**In formal logic, an argument with a contradictory conclusion is not valid**. In mathematical logic, an argument with a contradictory conclusion will be declared valid if the premises are themselves contradictory.

## Can an argument with a contradictory conclusion be valid?

**Yes, an argument with contradictory premises is deductively valid**. That’s because it’s impossible to have all its premises true and its conclusion false (since its premises can never all be true)*.

## Can two contradictory things both be true?

In logic, the law of non-contradiction (LNC) (also known as the law of contradiction, principle of non-contradiction (PNC), or the principle of contradiction) states that **contradictory propositions cannot both be true in the same sense at the same time**, e. g. the two propositions “p is the case” and “p is not the case” …

## Why is an argument with two contradictory premises always valid?

Well, if the premises are contradictory, then **they cannot all be true (that’s just what contradictory means) so they can’t all be true while the conclusion is false** (the necessary condition for non-validity). So the argument cannot be non-valid, it must be valid. Thus an argument with contradictory premises is valid.

## Can you have 2 conclusions in an argument?

A conclusion is a statement in an argument that indicates of what the arguer is trying to convince the reader/listener. What is the argument trying to prove? **There can be only one conclusion in a single argument.**

## Is an argument with contradictory premises always valid?

But on a classical conception of validity, **any argument with contradictory premises counts as valid**, since it is impossible for all the premises of an argument with contradictory premises to be true, and so a fortiori impossible for the argument to have true premises and false conclusion.

## Why can’t a valid argument have true premises and a false conclusion?

If a valid argument has a false conclusion, then at least one premise must be false. TRUE: **A valid argument cannot have all true premises and a false conclusion**. So if a valid argument does have a false conclusion, it cannot have all true premises. Thus at least one premise must be false.

## Why are contradictions impossible?

Opposition between terms cannot be contradictory in nature, both **because only statements (subject-predicate combinations) can be true or false** (Categories 13b3–12) and because any two terms may simultaneously fail to apply to a given subject.

## Are contradictions false?

It is a proposition that is **unconditionally false** (i.e., a self-contradictory proposition). This can be generalized to a collection of propositions, which is then said to “contain” a contradiction.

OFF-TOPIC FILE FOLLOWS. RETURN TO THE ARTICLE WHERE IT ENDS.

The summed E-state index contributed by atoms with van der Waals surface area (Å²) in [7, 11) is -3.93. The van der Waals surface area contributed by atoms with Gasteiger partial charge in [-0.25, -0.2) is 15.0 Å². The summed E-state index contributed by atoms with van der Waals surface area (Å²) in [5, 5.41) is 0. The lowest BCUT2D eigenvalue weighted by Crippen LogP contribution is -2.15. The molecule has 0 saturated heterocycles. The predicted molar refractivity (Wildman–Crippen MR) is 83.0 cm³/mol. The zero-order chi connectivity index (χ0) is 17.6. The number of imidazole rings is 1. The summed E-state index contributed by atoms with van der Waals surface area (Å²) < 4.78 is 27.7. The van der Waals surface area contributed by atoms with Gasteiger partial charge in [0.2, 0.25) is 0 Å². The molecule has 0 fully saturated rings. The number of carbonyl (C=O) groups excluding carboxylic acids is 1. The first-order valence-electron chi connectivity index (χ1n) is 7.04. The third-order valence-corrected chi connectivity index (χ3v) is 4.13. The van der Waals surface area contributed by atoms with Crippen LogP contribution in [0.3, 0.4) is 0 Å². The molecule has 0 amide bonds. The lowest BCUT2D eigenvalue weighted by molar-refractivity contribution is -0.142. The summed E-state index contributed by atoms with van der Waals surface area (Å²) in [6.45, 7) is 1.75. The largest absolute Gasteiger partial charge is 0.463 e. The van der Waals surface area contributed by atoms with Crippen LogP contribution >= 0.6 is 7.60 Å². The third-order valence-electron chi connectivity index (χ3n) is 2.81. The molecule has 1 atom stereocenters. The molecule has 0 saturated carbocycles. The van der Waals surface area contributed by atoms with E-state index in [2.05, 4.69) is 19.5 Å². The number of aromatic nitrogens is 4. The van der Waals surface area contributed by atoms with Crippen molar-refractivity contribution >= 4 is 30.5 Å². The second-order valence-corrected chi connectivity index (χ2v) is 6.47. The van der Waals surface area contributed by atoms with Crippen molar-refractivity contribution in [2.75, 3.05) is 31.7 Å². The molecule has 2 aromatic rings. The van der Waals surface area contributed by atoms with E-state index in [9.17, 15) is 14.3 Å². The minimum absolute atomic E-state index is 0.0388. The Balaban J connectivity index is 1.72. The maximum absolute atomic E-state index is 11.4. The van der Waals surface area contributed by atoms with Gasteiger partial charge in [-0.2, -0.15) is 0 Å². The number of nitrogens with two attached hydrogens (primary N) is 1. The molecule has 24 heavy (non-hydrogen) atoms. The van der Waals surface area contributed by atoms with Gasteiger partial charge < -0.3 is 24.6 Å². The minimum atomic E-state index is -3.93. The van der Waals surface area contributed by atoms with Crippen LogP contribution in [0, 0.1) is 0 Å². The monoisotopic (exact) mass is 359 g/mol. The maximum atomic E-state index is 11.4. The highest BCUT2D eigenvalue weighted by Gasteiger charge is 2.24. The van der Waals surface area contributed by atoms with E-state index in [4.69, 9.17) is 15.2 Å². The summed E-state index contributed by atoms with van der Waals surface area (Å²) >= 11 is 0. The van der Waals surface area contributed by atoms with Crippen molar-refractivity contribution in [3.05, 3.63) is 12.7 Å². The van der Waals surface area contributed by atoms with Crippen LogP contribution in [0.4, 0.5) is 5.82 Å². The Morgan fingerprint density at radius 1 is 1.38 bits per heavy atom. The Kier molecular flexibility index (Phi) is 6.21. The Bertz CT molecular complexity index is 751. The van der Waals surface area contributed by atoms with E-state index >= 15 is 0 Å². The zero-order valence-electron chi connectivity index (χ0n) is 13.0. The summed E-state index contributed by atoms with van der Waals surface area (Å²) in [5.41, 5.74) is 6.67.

## What is it called when two opposing things are true?

**oxymoron**. NOUN. A figure of speech in which apparently contradictory terms appear in conjunction (e.g. faith unfaithful kept him falsely true) I’ve heard this usually applied to an adjective-noun pair, such as in jumbo shrimp or military intelligence.

## How many conclusions can be in a single argument?

An argument has only **one conclusion** because that is the accepted convention. As Bumble notes in a comment, multiple-conclusion logics exist. Wikipedia describes such logics as follows: A multiple-conclusion logic is one in which logical consequence is a relation, ⊢, between two sets of sentences (or propositions).

## Can you have more than 2 premises?

The simplest arguments have only a single premise, but **it’s common to have two or more**. When arguments have multiple premises, there are two ways that those premises can logically support the conclusion: 1. Mutually.

## What makes an argument valid?

An argument is valid **if the premises and conclusion are related to each other in the right way** so that if the premises were true, then the conclusion would have to be true as well.

## What makes an argument valid or invalid?

Valid: **an argument is valid if and only if it is necessary that if all of the premises are true, then the conclusion is true**; if all the premises are true, then the conclusion must be true; it is impossible that all the premises are true and the conclusion is false. Invalid: an argument that is not valid.

## How do you prove an argument is valid?

A formal proof that an argument is valid consists of a sequence of pro- positions such that the last proposition in the sequence is the conclusion of the argument, and every proposition in the sequence is either a premise of the argument or follows by logical deduction from propositions that precede it in the list.

## How do you make an invalid argument valid?

Remember the key to judging deductive arguments to be valid or invalid is not whether the premises are true or false. Rather, the question is what are the premises saying and what are they not saying, and whether if they were true would the conclusion be true. **If the answer is yes, then the argument is valid.**

## What is conclusion as valid or true?

**Validity is a guarantee of a true conclusion when the premises are true but offers no guarantee when the premises are false**. False premises can lead to either a true or a false conclusion even in a valid argument. In these examples, luck rather than logic led to the true conclusion.

## What is an example of a valid argument?

A valid argument is an argument in which the conclusion must be true whenever the hypotheses are true. In the case of a valid argument we say the conclusion follows from the hypothesis. For example, consider the following argument: “**If it is snowing, then it is cold.** **It is snowing.**